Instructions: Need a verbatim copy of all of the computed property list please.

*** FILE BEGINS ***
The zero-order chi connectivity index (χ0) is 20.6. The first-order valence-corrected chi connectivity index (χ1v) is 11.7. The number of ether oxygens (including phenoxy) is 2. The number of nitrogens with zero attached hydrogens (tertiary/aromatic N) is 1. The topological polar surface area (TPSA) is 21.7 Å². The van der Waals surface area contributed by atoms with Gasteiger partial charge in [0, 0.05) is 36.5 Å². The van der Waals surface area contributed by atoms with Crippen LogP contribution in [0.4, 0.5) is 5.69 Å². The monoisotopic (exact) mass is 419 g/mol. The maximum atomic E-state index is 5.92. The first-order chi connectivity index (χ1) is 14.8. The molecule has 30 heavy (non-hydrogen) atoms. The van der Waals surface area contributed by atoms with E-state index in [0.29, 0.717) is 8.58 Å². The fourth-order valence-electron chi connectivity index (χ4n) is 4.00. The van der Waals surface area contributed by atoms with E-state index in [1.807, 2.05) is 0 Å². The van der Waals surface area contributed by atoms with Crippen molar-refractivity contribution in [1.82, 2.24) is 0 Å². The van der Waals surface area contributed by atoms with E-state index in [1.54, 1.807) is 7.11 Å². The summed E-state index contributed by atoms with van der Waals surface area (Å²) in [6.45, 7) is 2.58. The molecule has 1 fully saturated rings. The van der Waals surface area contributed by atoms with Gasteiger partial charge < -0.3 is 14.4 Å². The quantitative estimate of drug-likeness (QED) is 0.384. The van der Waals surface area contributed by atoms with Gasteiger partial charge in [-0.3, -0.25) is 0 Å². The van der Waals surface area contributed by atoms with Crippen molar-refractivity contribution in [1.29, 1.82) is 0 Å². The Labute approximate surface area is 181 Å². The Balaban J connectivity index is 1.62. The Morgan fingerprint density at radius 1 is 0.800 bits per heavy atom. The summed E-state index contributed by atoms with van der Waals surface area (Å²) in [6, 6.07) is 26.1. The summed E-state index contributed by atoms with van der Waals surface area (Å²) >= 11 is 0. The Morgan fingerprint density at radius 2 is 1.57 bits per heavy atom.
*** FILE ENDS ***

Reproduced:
The zero-order chi connectivity index (χ0) is 20.6. The first-order valence-corrected chi connectivity index (χ1v) is 11.7. The number of ether oxygens (including phenoxy) is 2. The number of nitrogens with zero attached hydrogens (tertiary/aromatic N) is 1. The topological polar surface area (TPSA) is 21.7 Å². The van der Waals surface area contributed by atoms with Gasteiger partial charge in [0, 0.05) is 36.5 Å². The van der Waals surface area contributed by atoms with Crippen LogP contribution in [0.4, 0.5) is 5.69 Å². The monoisotopic (exact) mass is 419 g/mol. The maximum atomic E-state index is 5.92. The first-order chi connectivity index (χ1) is 14.8. The molecule has 30 heavy (non-hydrogen) atoms. The van der Waals surface area contributed by atoms with E-state index in [0.29, 0.717) is 8.58 Å². The fourth-order valence-electron chi connectivity index (χ4n) is 4.00. The van der Waals surface area contributed by atoms with E-state index in [1.807, 2.05) is 0 Å². The van der Waals surface area contributed by atoms with Crippen molar-refractivity contribution in [1.82, 2.24) is 0 Å². The van der Waals surface area contributed by atoms with E-state index in [1.54, 1.807) is 7.11 Å². The summed E-state index contributed by atoms with van der Waals surface area (Å²) in [6.45, 7) is 2.58. The molecule has 1 fully saturated rings. The van der Waals surface area contributed by atoms with Gasteiger partial charge < -0.3 is 14.4 Å². The quantitative estimate of drug-likeness (QED) is 0.384. The van der Waals surface area contributed by atoms with Gasteiger partial charge in [-0.3, -0.25) is 0 Å². The van der Waals surface area contributed by atoms with Crippen molar-refractivity contribution in [1.29, 1.82) is 0 Å². The Labute approximate surface area is 181 Å². The Balaban J connectivity index is 1.62. The Morgan fingerprint density at radius 1 is 0.800 bits per heavy atom. The summed E-state index contributed by atoms with van der Waals surface area (Å²) in [6, 6.07) is 26.1. The summed E-state index contributed by atoms with van der Waals surface area (Å²) >= 11 is 0. The Morgan fingerprint density at radius 2 is 1.57 bits per heavy atom.